Haake writes in Retraction Watch that he alerted the journal soon after discovering the suspected plagiarism but adds that it was only in 2021, when he contacted the journal yet again, that its editors took his complaint seriously. In the retraction notice for McCrory’s 2005 editorial, published late last month, the journal noted “significant overlap” between the two pieces and called the incident an “unlawful and indefensible breach of copyright.”

In an email sent to Haake and shared with Retraction Watch, McCrory called the mistake “an isolated and unfortunate incident,” but a subsequent search by Nick Brown—a “self-appointed data police cadet”—revealed at least two more pieces suspected of being plagiarized between 2005 and 2006. Brown reached out to the editor-in-chief of BJSM, Jonathan Drezner, who referred the complaint to the publisher’s ethics division for review, Retraction Watch reported on March 2.

Nick Brown

In further comments to Retraction Watch, McCrory attributed two of the three incidents to mistakes in the final draft submitted to the journal for publication, and said the third was the result of a typesetting error.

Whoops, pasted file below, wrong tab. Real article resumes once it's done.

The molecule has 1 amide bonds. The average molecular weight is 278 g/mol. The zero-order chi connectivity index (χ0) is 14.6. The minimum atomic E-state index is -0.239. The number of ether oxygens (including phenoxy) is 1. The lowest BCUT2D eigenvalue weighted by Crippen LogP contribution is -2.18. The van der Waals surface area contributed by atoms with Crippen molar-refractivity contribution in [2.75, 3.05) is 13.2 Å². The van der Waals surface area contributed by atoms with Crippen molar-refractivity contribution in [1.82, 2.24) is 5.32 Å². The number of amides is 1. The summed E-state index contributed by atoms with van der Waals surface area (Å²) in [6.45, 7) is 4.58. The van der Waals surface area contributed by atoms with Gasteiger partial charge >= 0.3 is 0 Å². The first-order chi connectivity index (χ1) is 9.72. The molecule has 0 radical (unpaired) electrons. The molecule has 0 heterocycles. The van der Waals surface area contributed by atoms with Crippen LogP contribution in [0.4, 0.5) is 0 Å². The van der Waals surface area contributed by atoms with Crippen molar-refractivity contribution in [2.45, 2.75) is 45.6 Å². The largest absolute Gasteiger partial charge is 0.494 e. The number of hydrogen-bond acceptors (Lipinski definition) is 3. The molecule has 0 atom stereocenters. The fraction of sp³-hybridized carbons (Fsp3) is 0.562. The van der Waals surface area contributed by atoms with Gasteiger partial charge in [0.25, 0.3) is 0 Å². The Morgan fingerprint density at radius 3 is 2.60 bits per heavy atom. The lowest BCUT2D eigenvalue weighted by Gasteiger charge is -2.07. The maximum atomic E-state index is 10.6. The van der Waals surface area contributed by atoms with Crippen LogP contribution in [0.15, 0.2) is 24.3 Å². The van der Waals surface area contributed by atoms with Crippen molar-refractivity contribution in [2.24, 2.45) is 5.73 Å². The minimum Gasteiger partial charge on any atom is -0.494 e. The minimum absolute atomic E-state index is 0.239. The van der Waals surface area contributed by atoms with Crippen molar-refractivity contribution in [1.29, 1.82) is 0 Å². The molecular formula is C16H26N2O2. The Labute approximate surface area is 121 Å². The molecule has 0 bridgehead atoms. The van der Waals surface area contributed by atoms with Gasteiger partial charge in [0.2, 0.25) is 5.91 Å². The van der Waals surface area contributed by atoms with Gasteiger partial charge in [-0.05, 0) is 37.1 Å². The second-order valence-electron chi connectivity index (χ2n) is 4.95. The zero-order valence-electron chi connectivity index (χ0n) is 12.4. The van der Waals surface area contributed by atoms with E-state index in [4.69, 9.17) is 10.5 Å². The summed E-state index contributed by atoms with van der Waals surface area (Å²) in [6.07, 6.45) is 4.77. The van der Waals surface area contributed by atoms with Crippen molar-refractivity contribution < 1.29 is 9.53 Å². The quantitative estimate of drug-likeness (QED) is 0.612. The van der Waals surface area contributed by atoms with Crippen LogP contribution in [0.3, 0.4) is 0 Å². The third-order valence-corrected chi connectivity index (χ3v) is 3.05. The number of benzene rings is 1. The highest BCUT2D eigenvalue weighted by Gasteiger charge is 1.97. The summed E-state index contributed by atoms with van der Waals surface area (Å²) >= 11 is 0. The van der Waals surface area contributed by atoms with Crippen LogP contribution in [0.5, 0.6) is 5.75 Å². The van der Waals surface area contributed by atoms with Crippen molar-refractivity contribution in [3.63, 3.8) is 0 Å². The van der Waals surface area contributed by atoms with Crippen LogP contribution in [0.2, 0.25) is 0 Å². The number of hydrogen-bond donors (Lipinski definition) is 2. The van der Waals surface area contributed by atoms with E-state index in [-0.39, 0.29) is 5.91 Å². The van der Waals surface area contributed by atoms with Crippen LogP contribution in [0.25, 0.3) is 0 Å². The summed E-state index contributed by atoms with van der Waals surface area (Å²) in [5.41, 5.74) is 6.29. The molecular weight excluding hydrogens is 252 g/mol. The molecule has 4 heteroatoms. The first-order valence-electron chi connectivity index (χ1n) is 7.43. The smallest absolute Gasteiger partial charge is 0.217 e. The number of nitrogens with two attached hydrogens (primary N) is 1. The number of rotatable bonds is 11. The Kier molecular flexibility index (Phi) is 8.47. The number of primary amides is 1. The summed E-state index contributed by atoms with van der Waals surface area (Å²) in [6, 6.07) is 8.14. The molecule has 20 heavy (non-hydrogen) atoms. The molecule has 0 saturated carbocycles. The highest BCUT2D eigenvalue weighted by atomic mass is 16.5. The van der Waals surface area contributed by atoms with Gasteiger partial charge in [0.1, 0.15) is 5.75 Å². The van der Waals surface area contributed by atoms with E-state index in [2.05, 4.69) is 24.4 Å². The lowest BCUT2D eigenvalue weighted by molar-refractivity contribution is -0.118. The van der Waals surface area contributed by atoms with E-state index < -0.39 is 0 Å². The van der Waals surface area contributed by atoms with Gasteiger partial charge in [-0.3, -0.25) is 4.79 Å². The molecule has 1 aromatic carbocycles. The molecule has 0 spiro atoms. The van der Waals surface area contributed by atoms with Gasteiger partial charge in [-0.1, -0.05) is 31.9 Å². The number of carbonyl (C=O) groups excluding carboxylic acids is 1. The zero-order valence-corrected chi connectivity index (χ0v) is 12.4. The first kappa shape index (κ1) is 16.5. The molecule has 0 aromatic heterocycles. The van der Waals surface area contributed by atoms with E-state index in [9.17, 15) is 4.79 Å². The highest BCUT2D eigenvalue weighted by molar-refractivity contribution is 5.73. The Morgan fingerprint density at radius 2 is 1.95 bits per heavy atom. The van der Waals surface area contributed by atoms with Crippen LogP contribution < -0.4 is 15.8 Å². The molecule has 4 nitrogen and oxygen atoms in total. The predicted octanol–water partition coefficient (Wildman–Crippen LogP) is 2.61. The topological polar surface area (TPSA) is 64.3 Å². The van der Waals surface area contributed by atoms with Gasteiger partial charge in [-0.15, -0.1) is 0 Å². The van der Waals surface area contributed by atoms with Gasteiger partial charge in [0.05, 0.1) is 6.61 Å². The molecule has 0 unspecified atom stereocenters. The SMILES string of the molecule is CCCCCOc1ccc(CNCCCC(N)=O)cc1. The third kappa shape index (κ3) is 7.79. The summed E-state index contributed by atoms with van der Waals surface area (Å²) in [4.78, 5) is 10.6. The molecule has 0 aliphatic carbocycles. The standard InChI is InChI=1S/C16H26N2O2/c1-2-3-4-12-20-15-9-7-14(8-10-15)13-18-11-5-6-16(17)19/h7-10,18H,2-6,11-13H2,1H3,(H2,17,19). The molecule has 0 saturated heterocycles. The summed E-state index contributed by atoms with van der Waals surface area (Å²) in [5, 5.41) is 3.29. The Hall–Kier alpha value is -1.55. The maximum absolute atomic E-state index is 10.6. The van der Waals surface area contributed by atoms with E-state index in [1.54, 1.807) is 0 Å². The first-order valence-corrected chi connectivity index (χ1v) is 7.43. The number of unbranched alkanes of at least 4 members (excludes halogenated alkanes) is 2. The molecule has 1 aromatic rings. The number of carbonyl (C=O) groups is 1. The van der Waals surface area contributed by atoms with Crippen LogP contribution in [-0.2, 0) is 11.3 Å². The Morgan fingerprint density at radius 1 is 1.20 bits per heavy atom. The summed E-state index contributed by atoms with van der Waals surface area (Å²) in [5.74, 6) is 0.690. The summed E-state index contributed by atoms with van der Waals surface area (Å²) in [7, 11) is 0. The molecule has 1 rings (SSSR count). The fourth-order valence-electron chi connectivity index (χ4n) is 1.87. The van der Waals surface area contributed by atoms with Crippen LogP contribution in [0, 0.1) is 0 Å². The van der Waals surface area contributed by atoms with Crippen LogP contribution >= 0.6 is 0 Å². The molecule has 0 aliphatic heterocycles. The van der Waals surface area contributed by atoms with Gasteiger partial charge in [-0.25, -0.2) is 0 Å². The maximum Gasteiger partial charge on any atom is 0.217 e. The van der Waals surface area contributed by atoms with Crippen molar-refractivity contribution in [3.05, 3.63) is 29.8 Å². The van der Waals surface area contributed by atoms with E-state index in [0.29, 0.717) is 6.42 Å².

Despite the scandal, AFL chief executive Gillon McLachlan tells The Guardian that the league has yet to sever ties with McCrory. But aside from his role with the CISG, McCrory also holds a number of additional titles, including an honorary professorship at the Florey Institute of Neuroscience and Mental Health at the University of Melbourne, positions on editorial boards, and membership in several professional organizations.

“Plagiarism is the number one sin in academia,” Alan Pearce, a neuroscientist and concussion researcher, tells The Guardian. “And the BJSM is the leading publication for sport and exercise science, so if McCrory has lifted 50% of someone else’s article as alleged, without attribution or credit, the reputational damage of a retraction, both for he and the journal, could be massive.”